With the increasing popularity of on-site power, it's important for those interested in distributed generation to know how to connect their system to the utility grid.

You may think that utility companies have a universal standard for allowing interconnection of on-site power with the utility, but this isn’t the case. Each utility is independent and has its own set of interconnection standards, and in some cases no interconnection standard exists at all.


Most utility companies will have different interconnect requirements based on the size of the connected generation in the kW or kVA rating and/or the voltage at which the connection is being made.

Although there are no hard and fast rules for interconnecting a non-utility generator (NUG) with the utility, you need to adhere to certain technical requirements. This will help you ensure the safety of your personnel and equipment and provide for the reliability of both systems.

The issues that you need to consider when paralleling with the utility include costs, contracts, environmental impact, and mode of operation. Along with reviewing the main transformer and generation characteristics like voltage, you also need to consider four main issues: the utility metering section, utility disconnect device, protective relaying, and interlocking and control.

Utility metering section. The utility metering section pertains to revenue metering. The service entrance sections house the utility instrument transformers and metering devices, which are sometimes owned by the utility companies. In other cases, they’re furnished as part of the paralleling switchgear for the project.

The standards by which many utilities will adequately define encompass mechanical construction requirements like bus bar sizes, clearances, and the location of components. The overall dimensions of the metering section are also taken into consideration.

Utility metering section standards also deal with the type of CTs and PTs that are required. In most cases the utility will be responsible for furnishing the CTs, PTs, and revenue meters. When the metering section is built into the owner’s furnished switchgear line-up, it’s essential to determine whether the utility has a requirement for “hot” or “cold” metering, or where the metering section is located with relation to the utility disconnect device.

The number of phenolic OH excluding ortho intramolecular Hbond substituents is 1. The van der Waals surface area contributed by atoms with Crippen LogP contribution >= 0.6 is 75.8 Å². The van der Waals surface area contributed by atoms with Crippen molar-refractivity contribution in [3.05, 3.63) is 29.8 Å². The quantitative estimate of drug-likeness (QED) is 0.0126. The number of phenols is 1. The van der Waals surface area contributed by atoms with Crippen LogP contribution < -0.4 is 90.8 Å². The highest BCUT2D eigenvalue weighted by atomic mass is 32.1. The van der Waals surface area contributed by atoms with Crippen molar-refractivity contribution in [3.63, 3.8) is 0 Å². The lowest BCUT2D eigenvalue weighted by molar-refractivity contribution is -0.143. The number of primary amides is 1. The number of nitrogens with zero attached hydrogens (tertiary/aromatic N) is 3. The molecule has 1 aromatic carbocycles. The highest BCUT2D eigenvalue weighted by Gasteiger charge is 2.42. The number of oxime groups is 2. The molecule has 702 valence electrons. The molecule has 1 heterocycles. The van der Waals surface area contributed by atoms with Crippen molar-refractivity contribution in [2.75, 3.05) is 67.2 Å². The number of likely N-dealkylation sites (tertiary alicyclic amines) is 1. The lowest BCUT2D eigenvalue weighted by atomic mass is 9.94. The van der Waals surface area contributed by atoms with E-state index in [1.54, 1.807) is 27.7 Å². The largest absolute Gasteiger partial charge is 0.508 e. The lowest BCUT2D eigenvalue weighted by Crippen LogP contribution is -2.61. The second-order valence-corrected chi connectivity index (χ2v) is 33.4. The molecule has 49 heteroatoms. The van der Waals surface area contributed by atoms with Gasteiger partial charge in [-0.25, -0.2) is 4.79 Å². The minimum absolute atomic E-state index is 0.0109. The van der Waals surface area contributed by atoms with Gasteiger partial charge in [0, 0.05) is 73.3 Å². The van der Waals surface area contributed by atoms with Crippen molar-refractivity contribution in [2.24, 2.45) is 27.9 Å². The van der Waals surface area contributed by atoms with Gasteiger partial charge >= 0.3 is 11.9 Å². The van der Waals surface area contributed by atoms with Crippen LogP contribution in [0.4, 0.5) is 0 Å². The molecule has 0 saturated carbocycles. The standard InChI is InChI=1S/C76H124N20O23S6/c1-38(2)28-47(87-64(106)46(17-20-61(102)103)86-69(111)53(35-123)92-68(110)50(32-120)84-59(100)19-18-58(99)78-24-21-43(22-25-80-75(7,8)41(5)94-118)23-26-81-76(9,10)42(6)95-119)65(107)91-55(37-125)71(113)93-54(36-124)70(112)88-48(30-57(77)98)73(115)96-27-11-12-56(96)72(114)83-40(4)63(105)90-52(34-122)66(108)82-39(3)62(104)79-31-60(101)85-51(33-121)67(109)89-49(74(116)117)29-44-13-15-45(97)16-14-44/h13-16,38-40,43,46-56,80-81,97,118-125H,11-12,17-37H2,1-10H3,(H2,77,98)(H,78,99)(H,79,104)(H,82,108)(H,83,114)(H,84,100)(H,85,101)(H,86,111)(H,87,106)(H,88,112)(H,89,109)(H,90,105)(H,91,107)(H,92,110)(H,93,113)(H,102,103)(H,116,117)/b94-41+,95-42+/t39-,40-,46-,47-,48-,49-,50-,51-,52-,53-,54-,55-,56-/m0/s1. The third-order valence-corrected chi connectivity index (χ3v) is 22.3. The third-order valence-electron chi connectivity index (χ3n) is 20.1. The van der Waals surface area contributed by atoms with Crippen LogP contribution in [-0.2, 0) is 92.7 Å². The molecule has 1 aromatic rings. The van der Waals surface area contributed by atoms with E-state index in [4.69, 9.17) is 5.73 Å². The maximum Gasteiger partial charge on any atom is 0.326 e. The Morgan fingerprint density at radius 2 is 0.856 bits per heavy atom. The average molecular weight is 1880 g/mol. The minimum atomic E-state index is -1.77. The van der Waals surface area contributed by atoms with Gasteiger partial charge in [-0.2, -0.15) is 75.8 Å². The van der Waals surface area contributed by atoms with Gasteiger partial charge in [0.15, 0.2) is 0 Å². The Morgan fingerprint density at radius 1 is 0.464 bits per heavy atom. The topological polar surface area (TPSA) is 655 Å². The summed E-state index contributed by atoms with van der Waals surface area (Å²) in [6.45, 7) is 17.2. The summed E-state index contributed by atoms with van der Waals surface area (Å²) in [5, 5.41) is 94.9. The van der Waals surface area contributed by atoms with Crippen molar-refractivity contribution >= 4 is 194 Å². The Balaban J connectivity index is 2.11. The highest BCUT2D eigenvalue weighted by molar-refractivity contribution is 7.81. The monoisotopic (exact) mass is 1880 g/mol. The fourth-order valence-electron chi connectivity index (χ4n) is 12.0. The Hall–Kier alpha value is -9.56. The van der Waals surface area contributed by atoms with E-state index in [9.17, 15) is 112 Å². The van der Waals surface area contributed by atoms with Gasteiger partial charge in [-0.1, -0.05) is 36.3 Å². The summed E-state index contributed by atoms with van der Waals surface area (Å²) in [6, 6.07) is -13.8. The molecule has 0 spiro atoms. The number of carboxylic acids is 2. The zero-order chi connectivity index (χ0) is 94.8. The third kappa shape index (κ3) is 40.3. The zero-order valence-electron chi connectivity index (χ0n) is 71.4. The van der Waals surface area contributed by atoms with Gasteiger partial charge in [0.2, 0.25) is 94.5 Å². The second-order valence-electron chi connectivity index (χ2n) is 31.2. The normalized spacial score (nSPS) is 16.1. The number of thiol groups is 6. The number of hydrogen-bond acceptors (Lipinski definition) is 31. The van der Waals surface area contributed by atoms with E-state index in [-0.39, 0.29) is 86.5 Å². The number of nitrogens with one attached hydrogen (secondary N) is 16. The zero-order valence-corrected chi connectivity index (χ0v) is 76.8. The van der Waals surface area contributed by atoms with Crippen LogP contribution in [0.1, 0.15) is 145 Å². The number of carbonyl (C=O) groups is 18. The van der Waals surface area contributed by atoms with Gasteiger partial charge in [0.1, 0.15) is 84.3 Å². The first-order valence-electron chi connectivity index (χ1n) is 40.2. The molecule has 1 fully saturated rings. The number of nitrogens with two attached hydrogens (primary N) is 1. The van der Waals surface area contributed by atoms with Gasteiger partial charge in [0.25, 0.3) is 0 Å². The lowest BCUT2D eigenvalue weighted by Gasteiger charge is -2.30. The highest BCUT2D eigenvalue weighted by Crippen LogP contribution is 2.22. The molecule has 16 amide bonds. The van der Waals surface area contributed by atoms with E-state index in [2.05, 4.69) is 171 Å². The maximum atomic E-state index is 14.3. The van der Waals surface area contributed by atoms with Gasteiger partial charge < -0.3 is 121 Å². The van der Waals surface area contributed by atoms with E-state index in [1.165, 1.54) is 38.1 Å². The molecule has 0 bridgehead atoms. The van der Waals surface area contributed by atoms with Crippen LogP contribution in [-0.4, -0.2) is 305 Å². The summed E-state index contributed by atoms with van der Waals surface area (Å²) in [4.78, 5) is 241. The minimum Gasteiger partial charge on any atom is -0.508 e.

Utility disconnect. A disconnect device is required to disconnect the on-site generation device from the utility source. In some cases this may be the breaker used to parallel with the utility. However, in many cases, the utility will want full access to the disconnect device and the capability to lock out the on-site generation. This device could be a pole-mounted utility disconnect or an owner-furnished disconnect switch. The main requirement is that the utility has a means of disconnecting and locking out the onsite generation device to ensure the safety of the workers during maintenance calls.

Protective Relaying. Although utility-grade relaying schemes aren’t typically required for use with closed transition transfer switches, a full relaying package will be necessary in all cases of extended utility parallel operation. These relaying packages consist of a protective relay scheme that uses utility-grade protective relays to accomplish a number of functions. The utility’s primary concern is that the on-site generation system doesn’t cause any adverse effects on the system. Therefore a relay scheme is required to disconnect the generation system from the utility in the event of abnormal conditions during parallel operation.

The primary protective functions that should be provided for all systems that parallel with the utility, for the utility point of connection are:

  • Synchronizing—Insure in phase closing of both sources together

  • Over/undervoltage—Protect against system overvoltage and undervoltage conditions that cause damage to equipment on either side of the interconnection point.

  • Over/under frequency—Protect against over and under frequency conditions

  • Phase balance—Protect against phase voltage imbalance and phase rotation.

  • Phase-to-phase and ground fault—Protect against phase-to-phase faults and phase-to- ground faults both on the utility grid and within the NUG facility.

  • Current balance—Protect against for current imbalance.

Some of the additional relaying that may be necessary is reverse power, under power, and directional current.

Interlocking and Control. Some utilities will require a review of the control and interlocking scheme used to control the parallel operation. This will help ensure that out-of-phase paralleling isn’t possible. The interlocking logic will prevent out-of-phase closing and may allow open- and closed-transition operation. With the use of PLCs, it isn’t uncommon to control these breakers with interlocking for both manual and automatic operation.

All utility companies are independent, and their requirements differ from one another. A complete interconnect package that includes protective relay drawings and detailed metering section arrangements should be submitted to the utility for approval prior to construction. This will hopefully avoid unnecessary and costly field changes.